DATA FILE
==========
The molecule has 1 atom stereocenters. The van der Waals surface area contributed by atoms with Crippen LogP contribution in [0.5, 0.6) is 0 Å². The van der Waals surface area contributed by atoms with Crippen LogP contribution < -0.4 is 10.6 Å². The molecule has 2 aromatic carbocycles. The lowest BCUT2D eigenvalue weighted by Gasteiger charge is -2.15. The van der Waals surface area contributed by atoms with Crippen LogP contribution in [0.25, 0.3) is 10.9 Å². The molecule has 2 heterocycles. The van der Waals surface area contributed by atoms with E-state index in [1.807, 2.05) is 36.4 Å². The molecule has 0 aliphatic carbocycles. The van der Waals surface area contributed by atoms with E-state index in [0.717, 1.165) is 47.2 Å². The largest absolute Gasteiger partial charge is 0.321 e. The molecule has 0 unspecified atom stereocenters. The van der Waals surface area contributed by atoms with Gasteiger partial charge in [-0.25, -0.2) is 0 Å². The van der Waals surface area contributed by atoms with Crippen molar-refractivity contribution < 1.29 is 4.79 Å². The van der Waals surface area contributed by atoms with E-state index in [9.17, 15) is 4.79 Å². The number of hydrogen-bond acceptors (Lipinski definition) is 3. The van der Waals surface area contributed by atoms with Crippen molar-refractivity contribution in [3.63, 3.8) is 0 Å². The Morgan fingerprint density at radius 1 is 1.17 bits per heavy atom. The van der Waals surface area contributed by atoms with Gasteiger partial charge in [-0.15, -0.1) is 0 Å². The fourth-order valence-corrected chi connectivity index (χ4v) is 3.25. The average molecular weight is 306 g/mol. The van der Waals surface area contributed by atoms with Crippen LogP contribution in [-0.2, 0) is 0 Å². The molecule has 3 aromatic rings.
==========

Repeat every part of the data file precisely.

The molecule has 1 atom stereocenters. The van der Waals surface area contributed by atoms with Crippen LogP contribution in [0.5, 0.6) is 0 Å². The van der Waals surface area contributed by atoms with Crippen LogP contribution < -0.4 is 10.6 Å². The molecule has 2 aromatic carbocycles. The lowest BCUT2D eigenvalue weighted by Gasteiger charge is -2.15. The van der Waals surface area contributed by atoms with Crippen LogP contribution in [0.25, 0.3) is 10.9 Å². The molecule has 2 heterocycles. The van der Waals surface area contributed by atoms with E-state index in [1.807, 2.05) is 36.4 Å². The molecule has 0 aliphatic carbocycles. The van der Waals surface area contributed by atoms with E-state index in [0.717, 1.165) is 47.2 Å². The largest absolute Gasteiger partial charge is 0.321 e. The molecule has 0 unspecified atom stereocenters. The van der Waals surface area contributed by atoms with Gasteiger partial charge in [-0.25, -0.2) is 0 Å². The van der Waals surface area contributed by atoms with Crippen molar-refractivity contribution < 1.29 is 4.79 Å². The van der Waals surface area contributed by atoms with E-state index in [9.17, 15) is 4.79 Å². The number of hydrogen-bond acceptors (Lipinski definition) is 3. The van der Waals surface area contributed by atoms with Crippen molar-refractivity contribution in [3.63, 3.8) is 0 Å². The Morgan fingerprint density at radius 1 is 1.17 bits per heavy atom. The van der Waals surface area contributed by atoms with Gasteiger partial charge in [-0.15, -0.1) is 0 Å². The fourth-order valence-corrected chi connectivity index (χ4v) is 3.25. The average molecular weight is 306 g/mol. The van der Waals surface area contributed by atoms with Crippen LogP contribution in [-0.2, 0) is 0 Å². The molecule has 3 aromatic rings.